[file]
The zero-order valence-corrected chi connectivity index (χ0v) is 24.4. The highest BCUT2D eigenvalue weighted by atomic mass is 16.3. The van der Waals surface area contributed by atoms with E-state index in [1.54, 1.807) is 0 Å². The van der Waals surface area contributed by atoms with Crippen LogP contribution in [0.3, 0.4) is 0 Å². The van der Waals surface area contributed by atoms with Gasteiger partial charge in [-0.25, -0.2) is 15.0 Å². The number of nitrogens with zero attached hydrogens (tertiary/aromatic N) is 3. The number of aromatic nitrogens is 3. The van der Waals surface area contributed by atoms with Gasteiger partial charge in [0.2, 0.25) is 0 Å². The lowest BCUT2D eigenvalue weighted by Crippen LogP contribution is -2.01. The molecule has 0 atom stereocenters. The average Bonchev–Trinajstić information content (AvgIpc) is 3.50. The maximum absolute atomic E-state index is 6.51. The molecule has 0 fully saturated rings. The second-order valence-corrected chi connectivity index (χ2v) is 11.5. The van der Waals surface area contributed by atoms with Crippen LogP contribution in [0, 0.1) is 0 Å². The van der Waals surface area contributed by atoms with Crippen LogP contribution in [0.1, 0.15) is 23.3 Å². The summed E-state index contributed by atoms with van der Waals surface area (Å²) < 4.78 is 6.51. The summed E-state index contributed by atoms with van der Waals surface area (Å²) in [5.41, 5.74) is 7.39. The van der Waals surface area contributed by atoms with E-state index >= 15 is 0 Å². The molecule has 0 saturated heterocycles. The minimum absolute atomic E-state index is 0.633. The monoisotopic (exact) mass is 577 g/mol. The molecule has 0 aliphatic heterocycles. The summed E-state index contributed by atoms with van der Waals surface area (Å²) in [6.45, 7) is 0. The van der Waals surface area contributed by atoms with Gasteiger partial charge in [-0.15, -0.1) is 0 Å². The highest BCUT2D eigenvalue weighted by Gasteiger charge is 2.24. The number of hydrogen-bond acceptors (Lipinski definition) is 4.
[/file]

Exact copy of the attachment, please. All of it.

The zero-order valence-corrected chi connectivity index (χ0v) is 24.4. The highest BCUT2D eigenvalue weighted by atomic mass is 16.3. The van der Waals surface area contributed by atoms with E-state index in [1.54, 1.807) is 0 Å². The van der Waals surface area contributed by atoms with Crippen LogP contribution in [0.3, 0.4) is 0 Å². The van der Waals surface area contributed by atoms with Gasteiger partial charge in [-0.25, -0.2) is 15.0 Å². The number of nitrogens with zero attached hydrogens (tertiary/aromatic N) is 3. The number of aromatic nitrogens is 3. The van der Waals surface area contributed by atoms with Gasteiger partial charge in [0.2, 0.25) is 0 Å². The lowest BCUT2D eigenvalue weighted by Crippen LogP contribution is -2.01. The molecule has 0 atom stereocenters. The average Bonchev–Trinajstić information content (AvgIpc) is 3.50. The maximum absolute atomic E-state index is 6.51. The molecule has 0 fully saturated rings. The second-order valence-corrected chi connectivity index (χ2v) is 11.5. The van der Waals surface area contributed by atoms with Crippen LogP contribution in [0, 0.1) is 0 Å². The van der Waals surface area contributed by atoms with Crippen LogP contribution in [0.1, 0.15) is 23.3 Å². The summed E-state index contributed by atoms with van der Waals surface area (Å²) < 4.78 is 6.51. The summed E-state index contributed by atoms with van der Waals surface area (Å²) in [5.41, 5.74) is 7.39. The van der Waals surface area contributed by atoms with E-state index >= 15 is 0 Å². The molecule has 0 saturated heterocycles. The minimum absolute atomic E-state index is 0.633. The monoisotopic (exact) mass is 577 g/mol. The molecule has 0 aliphatic heterocycles. The summed E-state index contributed by atoms with van der Waals surface area (Å²) in [6.45, 7) is 0. The van der Waals surface area contributed by atoms with Gasteiger partial charge in [-0.15, -0.1) is 0 Å². The highest BCUT2D eigenvalue weighted by Gasteiger charge is 2.24. The number of hydrogen-bond acceptors (Lipinski definition) is 4.